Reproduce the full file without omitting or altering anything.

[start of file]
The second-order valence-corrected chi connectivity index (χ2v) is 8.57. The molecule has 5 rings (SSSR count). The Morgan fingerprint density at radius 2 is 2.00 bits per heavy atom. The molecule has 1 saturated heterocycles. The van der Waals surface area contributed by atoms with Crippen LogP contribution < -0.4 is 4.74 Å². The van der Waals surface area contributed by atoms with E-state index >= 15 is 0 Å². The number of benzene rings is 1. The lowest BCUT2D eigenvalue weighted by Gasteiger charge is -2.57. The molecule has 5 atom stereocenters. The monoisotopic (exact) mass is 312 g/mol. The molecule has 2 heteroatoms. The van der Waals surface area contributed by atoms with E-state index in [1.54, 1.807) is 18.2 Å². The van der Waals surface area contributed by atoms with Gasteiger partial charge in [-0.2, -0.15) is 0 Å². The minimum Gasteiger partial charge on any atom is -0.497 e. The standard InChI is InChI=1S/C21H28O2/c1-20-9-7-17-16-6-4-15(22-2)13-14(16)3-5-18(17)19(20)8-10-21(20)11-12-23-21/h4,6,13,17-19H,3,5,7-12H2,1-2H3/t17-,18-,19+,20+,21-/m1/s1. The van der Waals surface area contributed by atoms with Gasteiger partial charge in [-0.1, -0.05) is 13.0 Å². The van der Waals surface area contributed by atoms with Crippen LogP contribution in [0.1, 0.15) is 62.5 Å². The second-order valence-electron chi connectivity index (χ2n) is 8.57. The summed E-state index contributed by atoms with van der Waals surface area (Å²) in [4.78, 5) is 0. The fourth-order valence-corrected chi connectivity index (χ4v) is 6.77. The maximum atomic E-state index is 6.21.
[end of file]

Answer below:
The second-order valence-corrected chi connectivity index (χ2v) is 8.57. The molecule has 5 rings (SSSR count). The Morgan fingerprint density at radius 2 is 2.00 bits per heavy atom. The molecule has 1 saturated heterocycles. The van der Waals surface area contributed by atoms with Crippen LogP contribution < -0.4 is 4.74 Å². The van der Waals surface area contributed by atoms with E-state index >= 15 is 0 Å². The number of benzene rings is 1. The lowest BCUT2D eigenvalue weighted by Gasteiger charge is -2.57. The molecule has 5 atom stereocenters. The monoisotopic (exact) mass is 312 g/mol. The molecule has 2 heteroatoms. The van der Waals surface area contributed by atoms with E-state index in [1.54, 1.807) is 18.2 Å². The van der Waals surface area contributed by atoms with Gasteiger partial charge in [-0.2, -0.15) is 0 Å². The minimum Gasteiger partial charge on any atom is -0.497 e. The standard InChI is InChI=1S/C21H28O2/c1-20-9-7-17-16-6-4-15(22-2)13-14(16)3-5-18(17)19(20)8-10-21(20)11-12-23-21/h4,6,13,17-19H,3,5,7-12H2,1-2H3/t17-,18-,19+,20+,21-/m1/s1. The van der Waals surface area contributed by atoms with Gasteiger partial charge in [-0.1, -0.05) is 13.0 Å². The van der Waals surface area contributed by atoms with Crippen LogP contribution in [0.1, 0.15) is 62.5 Å². The second-order valence-electron chi connectivity index (χ2n) is 8.57. The summed E-state index contributed by atoms with van der Waals surface area (Å²) in [4.78, 5) is 0. The fourth-order valence-corrected chi connectivity index (χ4v) is 6.77. The maximum atomic E-state index is 6.21.